Wednesday, October 13, 2010

What's the Rush?

Last week I read an article in the New York Times about rushing kids into chapter books and the troubled future of the publishing of picture books. I have been milling about it for a few days.

I am bothered by the assumption that reading longer is better. I think reading only chapter books is a huge disservice to children. Children need to read well-written picture books for many reasons. First, visual literacy (artistic elements and methods, use of space, telling stories with pictures and words) has incredible value, especially in our digital age where information is typically presented visually and words alone are not enough. Also, picture books lend themselves to an emotional reaction and rich vocabulary. But also, these texts are about the same length as stories we want children to write. Our young writers can feel how to move a story over pages and experience the structure of a piece similar to one they might use to scaffold their own storytelling. Close study of picture books is the most effective way I have found to teach writing.

Chapter books also have a vital role in reading. They aid children in developing stamina as readers and can help them build a strong identity as a reader. There are many fabulous chapter books written for the early set, many having plenty of pictures to aid in comprehension, problem solving, and enjoyment. I think there is nothing better than the chapter books that changed my life as a child: the Frog and Toad series, "My Father's Dragon", "Ramona the Pest", and "From the Mixed-up Files of Mrs. Basil E. Frankweiler."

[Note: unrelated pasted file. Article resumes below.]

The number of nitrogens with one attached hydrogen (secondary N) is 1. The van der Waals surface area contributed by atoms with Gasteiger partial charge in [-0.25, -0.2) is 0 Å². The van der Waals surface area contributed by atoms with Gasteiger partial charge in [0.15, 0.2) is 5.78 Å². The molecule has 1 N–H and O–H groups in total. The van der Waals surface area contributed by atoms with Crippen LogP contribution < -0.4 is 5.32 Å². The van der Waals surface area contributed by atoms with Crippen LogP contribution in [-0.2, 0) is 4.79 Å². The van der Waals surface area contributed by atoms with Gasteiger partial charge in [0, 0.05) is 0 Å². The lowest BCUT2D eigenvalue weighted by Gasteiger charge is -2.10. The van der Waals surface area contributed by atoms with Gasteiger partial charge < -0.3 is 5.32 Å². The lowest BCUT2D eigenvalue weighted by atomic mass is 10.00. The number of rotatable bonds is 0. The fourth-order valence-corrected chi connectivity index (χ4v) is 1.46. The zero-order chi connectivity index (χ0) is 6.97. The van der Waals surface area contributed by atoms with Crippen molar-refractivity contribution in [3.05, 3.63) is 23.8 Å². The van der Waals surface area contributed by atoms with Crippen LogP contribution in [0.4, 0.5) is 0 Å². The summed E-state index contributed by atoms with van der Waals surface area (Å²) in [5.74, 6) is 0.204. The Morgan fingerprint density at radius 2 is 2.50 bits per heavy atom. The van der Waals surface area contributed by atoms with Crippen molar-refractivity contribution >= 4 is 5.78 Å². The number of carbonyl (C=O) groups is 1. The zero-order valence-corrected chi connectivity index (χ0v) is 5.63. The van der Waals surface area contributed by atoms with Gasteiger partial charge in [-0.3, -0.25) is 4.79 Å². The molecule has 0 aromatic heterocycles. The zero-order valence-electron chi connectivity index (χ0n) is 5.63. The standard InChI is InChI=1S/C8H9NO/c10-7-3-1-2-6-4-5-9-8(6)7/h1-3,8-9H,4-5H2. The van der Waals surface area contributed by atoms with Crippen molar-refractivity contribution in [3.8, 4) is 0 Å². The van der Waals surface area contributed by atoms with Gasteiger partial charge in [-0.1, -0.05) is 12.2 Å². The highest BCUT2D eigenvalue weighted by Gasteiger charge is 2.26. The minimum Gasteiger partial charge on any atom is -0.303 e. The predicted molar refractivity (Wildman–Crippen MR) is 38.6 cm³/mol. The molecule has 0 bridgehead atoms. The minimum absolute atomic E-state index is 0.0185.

But a diet of chapter books only is like a diet of chicken only. Sure- you need protein, but you need other things, too. Children need exposure to magazines, short stories, poetry, picture books, and nonfiction. (I would love the NYT to talk about the boon in publishing of children's nonfiction.) Different kinds of texts require different reading strategies and life experiences to support understanding.

But in reading the article, its comments (387 so far) and the follow-up letters to the editor, I am left asking "What's the rush?" and "Why isn't Shelley Harwayne my neighbor?" Why are we pushing kids to read books at frustration level? This does not teach them how to read better or what it feels like to truly understand what you're reading.

I think this is a case of bad PR. Parents and teachers must live in the world in a way that demonstrates the value, art, and complexity of picture books. It is not about being harder or easier. It is not about pushing kids to read the next level. Teaching reading is about showing kids the value in responding to ideas and integrating them into their own lives. This is supported by word and comprehension strategies, but reading is always about making meaning. Every book you read, every conversation you have, every thought you think and every experience you have shapes who you become.

So, what's the rush? Slow down and go buy a picture book.

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